Petrobras (NYSE:PBR) is the state-owned Brazilian oil company with a market capitalization of almost $90 billion. The company recently announced a windfall dividend of $17 billion on the back of its strongest quarter ever. As we’ll see throughout this quarter, Petrobras remains incredibly undervalued and can drive substantial returns.
Petrobras 2Q 2022 Financial Performance
Petrobras generated incredibly strong financial performance throughout the quarter.
Petrobras generated a monthly production record and has continued to explore new assets. Brazil continues to increase its production as new assets continue to be found and Petrobras is the center of that. The company generated a massive $20.2 billion in recurring EBITDA and $12.8 billion in FCF, meaning an annualized FCF yield of more than 60%.
The company approved a massive $17 billion dividend, showing an almost 20% yield. The company’s gross debt of almost $54 billion is very manageable for the company (less than 5 quarters FCF). We’d like to see the company aggressively repurchase debt to save on the billions of interest payments especially in a rising debt environment.
Petrobras External Market Environment
Supporting Petrobras is the incredibly strong external market that the company operates in.
Petrobras External Market – Petrobras Investor Presentation
The company saw average prices throughout the quarter of $114/barrel Brent. The 1H 2022 for the company was $108/barrel, just over 1% below current prices of $110/barrel. We don’t expect prices to stay at $114+ forever, however, we do expect the company to be able to comfortably average more than $100/barrel through 2022.
Its low costs and substantial time in a lower priced environment mean that the company is prepared to generate massive profits at current prices. From a financial perspective the company benefits from the weakening of the Brazil R$/USD$ which lowers its operating costs. However, the current is still stronger than where it was a year ago.
Petrobras Financial Positioning
Petrobras is well positioned financially, however, we see room for that to improve. We expect that political uncertainty and the company’s unpopularity at a time of high prices on the home front is pushing it to use its capital for dividends.
Petrobras has steadily reduced both its gross and net debt from prior levels. In 2019 before the COVID-19 induced oil crash those numbers were $79 and $87 billion respectively. Since then, with the most recent quarter, the company has reduced those numbers to $34.4 billion and $53.6 billion respectively. In just a few more quarters, it can get those numbers to 0.
The company’s debt per year is manageable and the company continues to have minimal cash. If anything else, in a world of rising interest rates, we’d like to see the company pay down its debt as it comes due rather than rolling it over.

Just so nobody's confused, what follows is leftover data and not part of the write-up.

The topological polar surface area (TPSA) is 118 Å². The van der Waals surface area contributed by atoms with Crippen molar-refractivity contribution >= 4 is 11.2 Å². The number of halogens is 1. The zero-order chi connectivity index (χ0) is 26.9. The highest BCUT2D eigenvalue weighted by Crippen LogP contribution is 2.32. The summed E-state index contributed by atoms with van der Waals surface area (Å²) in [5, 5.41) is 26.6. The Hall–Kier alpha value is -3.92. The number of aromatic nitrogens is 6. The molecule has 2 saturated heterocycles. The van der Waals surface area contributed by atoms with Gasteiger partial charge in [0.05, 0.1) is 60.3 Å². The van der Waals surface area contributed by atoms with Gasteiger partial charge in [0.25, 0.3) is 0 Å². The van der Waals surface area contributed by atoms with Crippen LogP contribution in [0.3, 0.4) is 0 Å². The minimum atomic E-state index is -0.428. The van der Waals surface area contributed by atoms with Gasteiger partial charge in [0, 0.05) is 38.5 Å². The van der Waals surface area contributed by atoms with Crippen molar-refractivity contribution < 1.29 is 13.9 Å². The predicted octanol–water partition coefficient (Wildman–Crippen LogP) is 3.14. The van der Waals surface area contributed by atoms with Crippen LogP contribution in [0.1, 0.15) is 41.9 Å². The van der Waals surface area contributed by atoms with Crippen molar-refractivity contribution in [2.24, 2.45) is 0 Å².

Petrobras Asset Base
Supporting Petrobras’ future shareholder returns is the company’s impressive asset base.
Petrobras Asset Base – Petrobras Investor Presentation
The company’s operated production dropped by 3% QoQ, while its commercial production dropped by 5% QoQ. The company’s pre-salt production specifically dropped by 4%, but this impressive low cost production now makes up the lion share of the company’s overall production. The company’s share of the production here continues to be roughly 73%.
Among the company’s growing assets are its Buzios assets. The company hit a 92% production share with record production at more than 600 thousand barrels/day. The company is eying more than 2 million barrels/day in production by the end of the decade from a rapidly expanding Buzios development. It’ll cost $10s of billions but it’s comfortably affordable.
The company did have a slightly higher lifting cost due to more maintenance, however, its total cost per barrel produced was $42/barrel. It’s also worth noting that $20/barrel of this was taxes meaning that in a worst case situation the company’s costs are a mere $22/barrel.
Petrobras Shareholder Rewards
Putting all of this together, Petrobras has the ability to generate substantial shareholder rewards.
The company earned $12 billion in 2Q 2022 FCF up from $8 billion in 1Q 2022. That means annualized FCF of $40 billion at $108/barrel Brent, or almost half of the company’s market capitalization, below current prices. The company has announced a $17 billion or a ~20% dividend yield, and it has the cash to generate shareholder rewards through numerous avenues outside of that.
We’d like to see the company continue reducing its debt to save on the several billion of annual interest. The company has only looked at small buybacks, however, we’d like to see a buyback on the order of $10 billion. That’d enable additional cash to the Brazilian government through shareholder returns on its 64% stake.
The largest risk to the thesis is oil prices. Outside of taxes Petrobras has a lifting cost of roughly $22/barrel. Oil prices have dropped below this level below, however, we don’t see them as sustainable at that level obviously. We see the company as one of the most profitable companies at $100+/barrel, and expect it to continue performing well at higher prices.
Petrobras is back on the radar again after announcing a record breaking $17 billion dividend. We expect that this is on the basis of the company’s desire to maintain favor among a Brazilian government seeing price unhappiness among the populace. However, regardless the company is continuing to perform well and we expect that to continue.
The company has the ability to continue paying substantial dividends and investing in its future. It has a strong integrated portfolio and its Buzios asset development continues to have substantial growth potential. Overall, given this potential we recommend investing in Petrobras for the long run taking advantage of its opportunity.